/en"thal pee, en thal"-/, n., pl. enthalpies. Thermodynamics.a quantity associated with a thermodynamic system, expressed as the internal energy of a system plus the product of the pressure and volume of the system, having the property that during an isobaric process, the change in the quantity is equal to the heat transferred during the process. Symbol: H Also called heat content, total heat.[1925-30; < Gk enthálp(ein) to warm in (en- EN-2 + thálpein to warm) + -Y3]
* * *Sum of the internal energy E and the product of the pressure P and volume V of a thermodynamic system (see thermodynamics).So, enthalpy H = E + PV. Its value is determined by the temperature, pressure, and composition of the system at any given time. According to the law of conservation of energy (see conservation law), the change in internal energy is equal to the heat transferred to the system minus the work done by the system. If the only work done is a change of volume at constant pressure, the enthalpy change is exactly equal to the heat transferred to the system.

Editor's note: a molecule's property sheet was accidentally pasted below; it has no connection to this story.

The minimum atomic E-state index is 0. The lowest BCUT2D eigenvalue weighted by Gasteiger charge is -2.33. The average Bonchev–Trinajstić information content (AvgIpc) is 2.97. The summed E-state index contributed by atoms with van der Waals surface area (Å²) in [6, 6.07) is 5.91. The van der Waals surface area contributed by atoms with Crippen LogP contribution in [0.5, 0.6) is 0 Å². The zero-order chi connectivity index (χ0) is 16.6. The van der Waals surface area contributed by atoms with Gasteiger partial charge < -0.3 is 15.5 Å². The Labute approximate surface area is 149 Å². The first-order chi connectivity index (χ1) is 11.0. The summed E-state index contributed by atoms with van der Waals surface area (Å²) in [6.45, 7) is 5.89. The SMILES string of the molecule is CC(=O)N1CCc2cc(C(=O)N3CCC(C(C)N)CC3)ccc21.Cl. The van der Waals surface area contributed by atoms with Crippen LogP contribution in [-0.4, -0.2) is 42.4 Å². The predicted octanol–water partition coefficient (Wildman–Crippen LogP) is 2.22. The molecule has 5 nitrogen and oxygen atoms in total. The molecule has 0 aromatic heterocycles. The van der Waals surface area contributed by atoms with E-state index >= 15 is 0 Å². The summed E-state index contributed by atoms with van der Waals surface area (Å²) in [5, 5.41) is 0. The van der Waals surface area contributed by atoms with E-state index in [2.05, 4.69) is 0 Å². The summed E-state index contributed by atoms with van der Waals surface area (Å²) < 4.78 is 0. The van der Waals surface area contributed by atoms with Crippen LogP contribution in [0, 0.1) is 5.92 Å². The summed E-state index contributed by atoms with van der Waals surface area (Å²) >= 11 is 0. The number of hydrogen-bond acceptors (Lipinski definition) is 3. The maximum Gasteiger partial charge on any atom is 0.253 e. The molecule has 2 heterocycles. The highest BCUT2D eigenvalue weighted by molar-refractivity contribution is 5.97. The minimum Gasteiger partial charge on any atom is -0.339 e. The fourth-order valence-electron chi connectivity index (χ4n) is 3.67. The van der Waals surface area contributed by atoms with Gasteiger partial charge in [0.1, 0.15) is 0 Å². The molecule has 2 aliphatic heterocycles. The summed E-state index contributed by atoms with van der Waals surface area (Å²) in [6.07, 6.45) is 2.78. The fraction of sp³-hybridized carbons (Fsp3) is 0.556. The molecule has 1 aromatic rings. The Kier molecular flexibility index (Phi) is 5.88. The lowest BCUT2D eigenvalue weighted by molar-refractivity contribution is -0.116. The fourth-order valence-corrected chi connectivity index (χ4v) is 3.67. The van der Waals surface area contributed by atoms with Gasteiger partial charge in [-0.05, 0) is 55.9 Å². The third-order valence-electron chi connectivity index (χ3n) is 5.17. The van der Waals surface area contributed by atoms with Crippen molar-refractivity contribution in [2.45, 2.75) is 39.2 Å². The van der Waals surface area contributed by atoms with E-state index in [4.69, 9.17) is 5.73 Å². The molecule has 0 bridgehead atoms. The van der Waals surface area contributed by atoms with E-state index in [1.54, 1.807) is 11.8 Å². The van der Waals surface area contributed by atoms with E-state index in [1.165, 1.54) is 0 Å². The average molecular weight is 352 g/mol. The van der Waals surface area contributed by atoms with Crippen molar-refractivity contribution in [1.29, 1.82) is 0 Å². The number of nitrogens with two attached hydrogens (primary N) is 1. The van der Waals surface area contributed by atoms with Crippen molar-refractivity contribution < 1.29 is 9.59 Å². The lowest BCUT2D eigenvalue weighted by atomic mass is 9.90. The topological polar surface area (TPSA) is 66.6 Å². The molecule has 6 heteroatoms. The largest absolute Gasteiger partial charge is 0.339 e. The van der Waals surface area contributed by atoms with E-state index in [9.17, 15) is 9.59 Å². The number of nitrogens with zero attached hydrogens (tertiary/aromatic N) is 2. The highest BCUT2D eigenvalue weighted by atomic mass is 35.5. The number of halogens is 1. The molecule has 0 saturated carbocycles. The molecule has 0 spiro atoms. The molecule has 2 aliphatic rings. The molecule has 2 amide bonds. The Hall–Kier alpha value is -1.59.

* * *▪ physicsthe sum of the internal energy and the product of the pressure and volume of a thermodynamic system. Enthalpy is an energy-like property or state function—it has the dimensions of energy, and its value is determined entirely by the temperature, pressure, and composition of the system and not by its history. In symbols, the enthalpy, H, equals the sum of the internal energy, E, and the product of the pressure, P, and volume, V, of the system: H = E + PV.According to the law of energy conservation (energy, conservation of), the change in internal energy is equal to the heat transferred to, less the work done by, the system. If the only work done is a change of volume at constant pressure, the enthalpy change is exactly equal to the heat transferred to the system. As with other energy functions, it is neither convenient nor necessary to determine absolute values of enthalpy. For each substance, the zero-enthalpy state can be some convenient reference state.
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